Very slow moving, and at 2 hours long, did outstay it's welcome with me. It's a shame because the acting is all very good and the costumes are beautiful. I can not figure out why I did not feel moved by this film. I am not, generally, really into period films, but I have enjoyed some where the story has been good. The story is not bad in this, it just doesn't quite work.
neverteaseaweasel
neverteaseaweasel

Super Reviewer

November 24, 2009
Simply breathtaking. Bright Star is one of those films that is completely enrapturing and enthralling, makes you feel so much, apparently without even trying. Visually it is an incredibly artistic and beautiful film. Generally, I am not all that fond of these historical romances and dramas only because it all seems so posed. No matter how good the acting is, you do not feel like the characters actually speak in that way, and a lot of times the actors just seem awkward in their costumes. It just does not feel real at all. Bright Star manages to pull this off brilliantly. The dialog, costumes, locations, etc, all seem natural. For that alone the film deserves praise. Top that with fine acting, great story, and bucketloads of emotion, and you really have a masterpiece on your hands.
Jeremy S

Super Reviewer

July 16, 2009
A beautiful film, Abbie Cornish is remarkable.
William S

Super Reviewer

November 7, 2009
I find it hard to talk about this one without it bringing a lump to my throat.
This kind of achingly beautiful and unashamedly romantic tale is deeply unfashionable now and it's such a crying shame. Campion has surely bested herself here with this subtle and divinely lyrical love poem - so making 'The Piano' feel almost like galumphing over-ripe melodrama in comparison.
I'm sure that much of today's impatient audience will be snoring into their popcorn at Campion's leisurely and smoldering drip drip pace. And the long scene's of poetry reading (it's no mean feat to read poetry with emotional conviction so Whishaw and Cornish should be cherished for sure), the quiet and often silent moments heavy with bated breath and the melancholy longueurs of love unrequited will sorely test the patience of many.
But us hopeless romantics will (quietly) cheer and find rich rewards. Bright Star has a precious, almost nameless, quality that will linger in your heart and consciousness long after it's utterly sublime credit sequence has faded and I really do pity those that don't fall under its mesmerising spell.
Exquisite.
Rico Z

Super Reviewer

October 30, 2009
There are times in life when love simply takes over. It takes over logic and reason. It supersedes any sort of common sense or social stature. And there are times in cinema when the portrayal of such romance goes off without a hitch. And Bright Star is one of those instances.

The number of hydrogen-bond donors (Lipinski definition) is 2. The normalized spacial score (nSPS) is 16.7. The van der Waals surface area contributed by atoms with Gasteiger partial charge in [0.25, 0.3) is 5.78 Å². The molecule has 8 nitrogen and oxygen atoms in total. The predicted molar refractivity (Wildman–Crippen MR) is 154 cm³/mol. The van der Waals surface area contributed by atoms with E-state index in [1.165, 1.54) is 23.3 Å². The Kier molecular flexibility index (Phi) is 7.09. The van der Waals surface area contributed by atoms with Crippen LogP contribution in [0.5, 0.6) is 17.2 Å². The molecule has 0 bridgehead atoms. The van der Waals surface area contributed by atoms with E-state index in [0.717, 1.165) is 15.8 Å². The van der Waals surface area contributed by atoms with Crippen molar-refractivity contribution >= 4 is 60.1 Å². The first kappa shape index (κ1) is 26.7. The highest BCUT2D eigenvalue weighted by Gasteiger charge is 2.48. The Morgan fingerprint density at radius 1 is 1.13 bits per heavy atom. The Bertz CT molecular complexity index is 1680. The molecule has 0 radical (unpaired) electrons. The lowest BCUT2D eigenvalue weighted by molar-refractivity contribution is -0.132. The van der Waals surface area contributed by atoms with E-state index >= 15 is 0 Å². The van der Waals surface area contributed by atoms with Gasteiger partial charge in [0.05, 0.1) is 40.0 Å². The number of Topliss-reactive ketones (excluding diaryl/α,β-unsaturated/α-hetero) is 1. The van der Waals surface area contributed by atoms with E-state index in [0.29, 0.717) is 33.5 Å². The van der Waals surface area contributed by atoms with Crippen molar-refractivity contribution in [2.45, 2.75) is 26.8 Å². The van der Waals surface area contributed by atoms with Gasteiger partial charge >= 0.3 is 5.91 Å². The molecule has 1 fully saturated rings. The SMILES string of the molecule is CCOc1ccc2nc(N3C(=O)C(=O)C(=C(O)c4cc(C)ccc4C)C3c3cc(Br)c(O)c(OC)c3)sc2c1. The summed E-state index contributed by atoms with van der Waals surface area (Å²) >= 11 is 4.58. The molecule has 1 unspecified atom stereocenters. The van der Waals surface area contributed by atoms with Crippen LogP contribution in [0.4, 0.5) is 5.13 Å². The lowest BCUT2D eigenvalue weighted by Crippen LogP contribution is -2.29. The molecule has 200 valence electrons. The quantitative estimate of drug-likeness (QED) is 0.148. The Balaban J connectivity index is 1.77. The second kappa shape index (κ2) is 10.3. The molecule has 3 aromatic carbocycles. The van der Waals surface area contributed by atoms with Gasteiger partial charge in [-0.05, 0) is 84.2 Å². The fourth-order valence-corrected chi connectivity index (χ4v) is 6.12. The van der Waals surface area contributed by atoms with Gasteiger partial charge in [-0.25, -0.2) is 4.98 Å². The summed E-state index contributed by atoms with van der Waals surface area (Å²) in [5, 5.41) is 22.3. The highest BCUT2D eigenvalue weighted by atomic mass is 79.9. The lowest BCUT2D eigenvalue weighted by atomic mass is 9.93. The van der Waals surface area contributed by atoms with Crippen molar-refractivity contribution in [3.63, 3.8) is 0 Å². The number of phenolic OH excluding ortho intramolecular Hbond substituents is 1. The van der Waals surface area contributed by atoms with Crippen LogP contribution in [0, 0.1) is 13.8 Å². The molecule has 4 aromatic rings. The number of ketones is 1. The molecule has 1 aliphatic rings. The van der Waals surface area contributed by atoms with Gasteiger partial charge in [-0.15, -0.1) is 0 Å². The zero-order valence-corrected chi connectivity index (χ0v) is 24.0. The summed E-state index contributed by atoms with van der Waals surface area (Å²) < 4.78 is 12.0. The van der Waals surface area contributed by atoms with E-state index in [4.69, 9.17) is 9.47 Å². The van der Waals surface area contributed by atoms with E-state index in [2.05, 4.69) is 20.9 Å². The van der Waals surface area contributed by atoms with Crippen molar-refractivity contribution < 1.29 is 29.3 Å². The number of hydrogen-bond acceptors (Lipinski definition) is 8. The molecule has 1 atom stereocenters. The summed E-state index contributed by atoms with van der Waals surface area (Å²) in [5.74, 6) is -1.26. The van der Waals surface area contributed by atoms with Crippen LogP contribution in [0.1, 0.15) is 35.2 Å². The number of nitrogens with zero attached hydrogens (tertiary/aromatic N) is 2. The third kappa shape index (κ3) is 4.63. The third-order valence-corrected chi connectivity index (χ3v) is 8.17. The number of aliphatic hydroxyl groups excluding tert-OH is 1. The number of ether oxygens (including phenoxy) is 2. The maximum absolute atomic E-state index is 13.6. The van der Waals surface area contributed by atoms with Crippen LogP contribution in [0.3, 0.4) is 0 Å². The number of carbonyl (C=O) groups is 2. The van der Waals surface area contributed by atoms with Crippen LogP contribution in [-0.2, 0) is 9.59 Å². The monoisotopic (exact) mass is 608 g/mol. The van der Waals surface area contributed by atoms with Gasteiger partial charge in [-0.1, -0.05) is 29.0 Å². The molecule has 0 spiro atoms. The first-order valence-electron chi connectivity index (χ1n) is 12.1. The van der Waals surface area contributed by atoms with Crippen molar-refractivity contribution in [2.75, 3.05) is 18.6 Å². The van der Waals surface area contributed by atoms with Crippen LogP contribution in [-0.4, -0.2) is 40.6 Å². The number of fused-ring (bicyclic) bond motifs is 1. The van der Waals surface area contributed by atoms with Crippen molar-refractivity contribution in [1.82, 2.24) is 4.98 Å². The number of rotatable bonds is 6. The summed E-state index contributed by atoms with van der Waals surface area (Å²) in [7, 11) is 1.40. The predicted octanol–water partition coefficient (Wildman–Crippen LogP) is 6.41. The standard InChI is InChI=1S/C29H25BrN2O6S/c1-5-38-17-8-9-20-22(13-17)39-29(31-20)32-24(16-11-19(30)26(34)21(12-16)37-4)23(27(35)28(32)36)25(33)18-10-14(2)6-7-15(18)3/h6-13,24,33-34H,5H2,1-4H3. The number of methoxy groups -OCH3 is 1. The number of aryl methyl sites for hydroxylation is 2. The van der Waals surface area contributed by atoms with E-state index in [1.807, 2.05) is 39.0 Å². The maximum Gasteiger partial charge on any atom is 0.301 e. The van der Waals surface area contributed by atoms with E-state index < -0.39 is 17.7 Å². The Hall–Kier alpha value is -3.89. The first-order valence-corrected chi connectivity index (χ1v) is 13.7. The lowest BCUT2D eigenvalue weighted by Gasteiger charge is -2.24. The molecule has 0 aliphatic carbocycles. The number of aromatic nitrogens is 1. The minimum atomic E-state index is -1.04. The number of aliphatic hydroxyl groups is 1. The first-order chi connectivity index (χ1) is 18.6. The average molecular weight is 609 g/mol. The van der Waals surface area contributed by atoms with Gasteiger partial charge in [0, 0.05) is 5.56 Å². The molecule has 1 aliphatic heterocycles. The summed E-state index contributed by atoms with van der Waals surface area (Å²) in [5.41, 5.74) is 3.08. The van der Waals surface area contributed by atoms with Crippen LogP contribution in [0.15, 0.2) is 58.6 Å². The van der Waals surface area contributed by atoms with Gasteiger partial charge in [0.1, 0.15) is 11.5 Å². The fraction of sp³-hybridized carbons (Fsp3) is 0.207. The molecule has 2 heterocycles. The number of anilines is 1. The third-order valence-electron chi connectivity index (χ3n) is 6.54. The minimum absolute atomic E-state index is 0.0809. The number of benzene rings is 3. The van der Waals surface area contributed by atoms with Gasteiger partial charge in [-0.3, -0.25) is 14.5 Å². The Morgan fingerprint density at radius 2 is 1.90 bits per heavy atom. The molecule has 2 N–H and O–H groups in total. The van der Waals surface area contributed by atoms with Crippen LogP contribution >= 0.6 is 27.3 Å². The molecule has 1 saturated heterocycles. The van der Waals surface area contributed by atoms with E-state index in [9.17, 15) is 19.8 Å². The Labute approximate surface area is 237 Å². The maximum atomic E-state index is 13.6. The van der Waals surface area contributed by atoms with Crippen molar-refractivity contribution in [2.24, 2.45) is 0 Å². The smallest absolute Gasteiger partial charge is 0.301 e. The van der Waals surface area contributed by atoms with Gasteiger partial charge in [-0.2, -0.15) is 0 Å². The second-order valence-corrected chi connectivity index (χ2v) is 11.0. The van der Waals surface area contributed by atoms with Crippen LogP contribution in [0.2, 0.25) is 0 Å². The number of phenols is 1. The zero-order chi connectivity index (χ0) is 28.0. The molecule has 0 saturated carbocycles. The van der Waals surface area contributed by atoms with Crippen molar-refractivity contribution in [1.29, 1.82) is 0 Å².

The tale of Victorian poet John Keats and his lover Fanny Brawne may not be exactly that of Romeo and Juliet; but its merit as a heartbreaking love affair is no less poignant because of its relative obscurity to modern-day audiences. The love that touches both of these real-life characters seeps from the page of the script onto the celluloid that we see flickering in the movie theater and into our own consciousness like an arrow through the heart.

In an age where social status and cold civility (if not sterility) was the norm, the lovers Keats and Brawne meet as next-door neighbors. John Keats is a renowned, albeit penniless poet who has just released a new book of verse. Fanny Brawne is a feisty, progressive lover of fashion and design who is independent of her own gilded cage and her social station--however more elevated from Keats's it may seem to be.

So, already we get a sense of the stars being crossed as these lovers begin to position their burgeoning feelings for one another on their constellation of hope. The world continues to revolve around them as if they themselves were the star hanging in space and their love were the flame that threatened to make that star die off in supernova.

A tale of the plight of love that's too far ahead of its time, Bright Star is filled to the brim with fanciful (yet never pretentious) acting and dialogue that is both beautiful and romantic. The film, by the very nature of its subject matter and the fateful events that transpire, borders on melodrama; but it never dials in the sorrowful violins as a manipulative method to extract tears. It does so in a genuine fashion that is both universal and heartbreaking.

In the midst of a brilliant film with a brilliant cast, costumes and a cacophony of credibility for its depiction of an era long gone shines Abby Cornish. The actress playing one half of this ill-fated duo is a revelation and a joy to watch. Her skill as as a subtle interpreter of grace and petulant feminism is in full display and virtually eclipses all performances in the film. She burns into the back of your mind the way that our dying, bright star called the Sun does when you look directly at it. It's no wonder why the film's namesake poem (a Keats composition) was written about Fanny Brawne. And the title is an appropriate adjective for Ms. Cornish herself.
Michael S

Super Reviewer

October 18, 2009
A very strong period piece. One of the years most elegant films.
366weirdmovies
366weirdmovies